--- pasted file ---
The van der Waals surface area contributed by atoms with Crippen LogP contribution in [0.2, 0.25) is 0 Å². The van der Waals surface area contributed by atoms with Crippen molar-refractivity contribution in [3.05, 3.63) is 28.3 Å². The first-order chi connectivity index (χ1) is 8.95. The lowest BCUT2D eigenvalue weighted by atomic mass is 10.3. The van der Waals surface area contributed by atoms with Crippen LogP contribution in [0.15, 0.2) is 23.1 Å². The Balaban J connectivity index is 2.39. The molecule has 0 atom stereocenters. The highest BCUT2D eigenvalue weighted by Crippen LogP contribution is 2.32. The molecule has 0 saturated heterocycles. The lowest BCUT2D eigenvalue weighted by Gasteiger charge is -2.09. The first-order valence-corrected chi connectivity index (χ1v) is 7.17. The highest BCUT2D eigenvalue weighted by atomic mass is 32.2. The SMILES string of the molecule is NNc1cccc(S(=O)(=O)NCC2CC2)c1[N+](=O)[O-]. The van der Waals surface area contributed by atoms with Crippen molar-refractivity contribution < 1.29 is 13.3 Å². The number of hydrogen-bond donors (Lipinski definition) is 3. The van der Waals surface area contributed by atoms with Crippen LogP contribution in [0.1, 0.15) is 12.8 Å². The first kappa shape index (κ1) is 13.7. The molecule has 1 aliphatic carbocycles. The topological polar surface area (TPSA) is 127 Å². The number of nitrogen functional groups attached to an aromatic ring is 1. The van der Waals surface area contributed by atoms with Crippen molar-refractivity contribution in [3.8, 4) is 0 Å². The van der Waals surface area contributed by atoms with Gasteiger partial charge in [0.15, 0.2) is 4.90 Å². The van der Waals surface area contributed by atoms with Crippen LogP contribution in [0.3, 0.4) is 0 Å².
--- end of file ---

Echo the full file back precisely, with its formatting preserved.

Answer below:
The van der Waals surface area contributed by atoms with Crippen LogP contribution in [0.2, 0.25) is 0 Å². The van der Waals surface area contributed by atoms with Crippen molar-refractivity contribution in [3.05, 3.63) is 28.3 Å². The first-order chi connectivity index (χ1) is 8.95. The lowest BCUT2D eigenvalue weighted by atomic mass is 10.3. The van der Waals surface area contributed by atoms with Crippen LogP contribution in [0.15, 0.2) is 23.1 Å². The Balaban J connectivity index is 2.39. The molecule has 0 atom stereocenters. The highest BCUT2D eigenvalue weighted by Crippen LogP contribution is 2.32. The molecule has 0 saturated heterocycles. The lowest BCUT2D eigenvalue weighted by Gasteiger charge is -2.09. The first-order valence-corrected chi connectivity index (χ1v) is 7.17. The highest BCUT2D eigenvalue weighted by atomic mass is 32.2. The SMILES string of the molecule is NNc1cccc(S(=O)(=O)NCC2CC2)c1[N+](=O)[O-]. The van der Waals surface area contributed by atoms with Crippen molar-refractivity contribution < 1.29 is 13.3 Å². The number of hydrogen-bond donors (Lipinski definition) is 3. The van der Waals surface area contributed by atoms with Crippen LogP contribution in [0.1, 0.15) is 12.8 Å². The first kappa shape index (κ1) is 13.7. The molecule has 1 aliphatic carbocycles. The topological polar surface area (TPSA) is 127 Å². The number of nitrogen functional groups attached to an aromatic ring is 1. The van der Waals surface area contributed by atoms with Crippen molar-refractivity contribution in [3.8, 4) is 0 Å². The van der Waals surface area contributed by atoms with Gasteiger partial charge in [0.15, 0.2) is 4.90 Å². The van der Waals surface area contributed by atoms with Crippen LogP contribution in [0.3, 0.4) is 0 Å².